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Cultivating legal changes to protect new seed varieties

DATE:2015-03-18       SOURCE:China Daily

Proposed amendments to the law regulating seed varieties will heighten protection and be "a step forward in the seedling intellectual property sphere", said a senior official during this year's National People's Congress.

Liu Zhenwei, vice-chairman of the NPC Agriculture and Rural Affairs Committee, told a press conference last week that "seeds matter because they are at the core of competitiveness in agriculture."

The current law that took effect in 2000 has to be revised to adapt to changes in the sector, Liu said.

Amendments to the draft of a new Seed Act might be sent to the NPC standing committee for approval in April, Zhang Fugui, another NPC official, said at a seedling industry forum in Changsha, Hunan province last September.

Vice-Chairman Liu said amendments to the law will focus on research, protection of new plant varieties, supervision of the seedling industry and seed variety certification, "providing a legal guarantee for building up a modern seedling system".

Like industrial products, seeds also need quality evaluation and certification before they are put on the market, he noted.

China's certification system for seed varieties began as pilot programs in some provinces in the 1960s and then expanded to the entire country in the 1980s.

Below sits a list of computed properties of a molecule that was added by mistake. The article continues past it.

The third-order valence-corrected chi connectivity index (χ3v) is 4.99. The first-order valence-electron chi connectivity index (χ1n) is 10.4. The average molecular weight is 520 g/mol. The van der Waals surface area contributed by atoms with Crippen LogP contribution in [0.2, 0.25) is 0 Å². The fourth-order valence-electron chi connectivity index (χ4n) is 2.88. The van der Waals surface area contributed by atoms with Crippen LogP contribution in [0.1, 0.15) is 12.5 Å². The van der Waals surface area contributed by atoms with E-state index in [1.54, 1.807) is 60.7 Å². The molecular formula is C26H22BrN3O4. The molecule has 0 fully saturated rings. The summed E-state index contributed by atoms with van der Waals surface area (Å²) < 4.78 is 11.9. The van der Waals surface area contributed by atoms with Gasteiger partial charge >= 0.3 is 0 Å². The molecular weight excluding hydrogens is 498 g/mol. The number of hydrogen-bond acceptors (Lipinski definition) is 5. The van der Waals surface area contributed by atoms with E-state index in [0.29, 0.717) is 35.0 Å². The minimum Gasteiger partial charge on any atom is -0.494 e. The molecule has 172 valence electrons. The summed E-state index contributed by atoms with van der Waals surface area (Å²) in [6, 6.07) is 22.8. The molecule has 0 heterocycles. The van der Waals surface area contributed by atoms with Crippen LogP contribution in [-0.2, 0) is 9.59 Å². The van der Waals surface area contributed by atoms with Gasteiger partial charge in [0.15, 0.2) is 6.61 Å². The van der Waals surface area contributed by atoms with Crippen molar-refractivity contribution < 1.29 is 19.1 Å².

More than 21,000 varieties of crops and some 5,300 varieties of trees have since been certified.

"We were short of food in the past so yield was a priority in certification standards. Back then, less attention was paid to the varieties with an edge in fighting insects or disease. It is a fault in the system," Liu said.

Also, in some cases, fairness in evaluation is not ensured, he added.

"We will address all such problems in the law's revisions," he said.

In response to complaints in the industry that the variety approval process is too long, Liu said the revised version will "reduce application traffic" from varieties that need review from 28 categories to just five.

At the same time, large seed companies will be authorized to use national standards for evaluation on their own rather than joining the already long queue for uniform certification by designated organizations, he said.

Those companies will then be responsible for the authenticity of their own evaluation, he noted.

"In the case of fabrication and fraudulent results, they will face sky-high fines and be disqualified," he said.

Changes are needed because "our system has yet to play an active role in stimulating original innovation", Liu said.

Despite a large number of researchers involved in developing seed varieties, not enough of the results manifest real creativity, he said.

"It may take years or more than a decade to develop a variety as an originator, yet copycats take it away, just adding some decorative changes in details and then apply for a new variety - it is a deadly blow to original innovation," he said.

The new Seed Act will increase protection of original developers and help increase motivation for innovation, he said.


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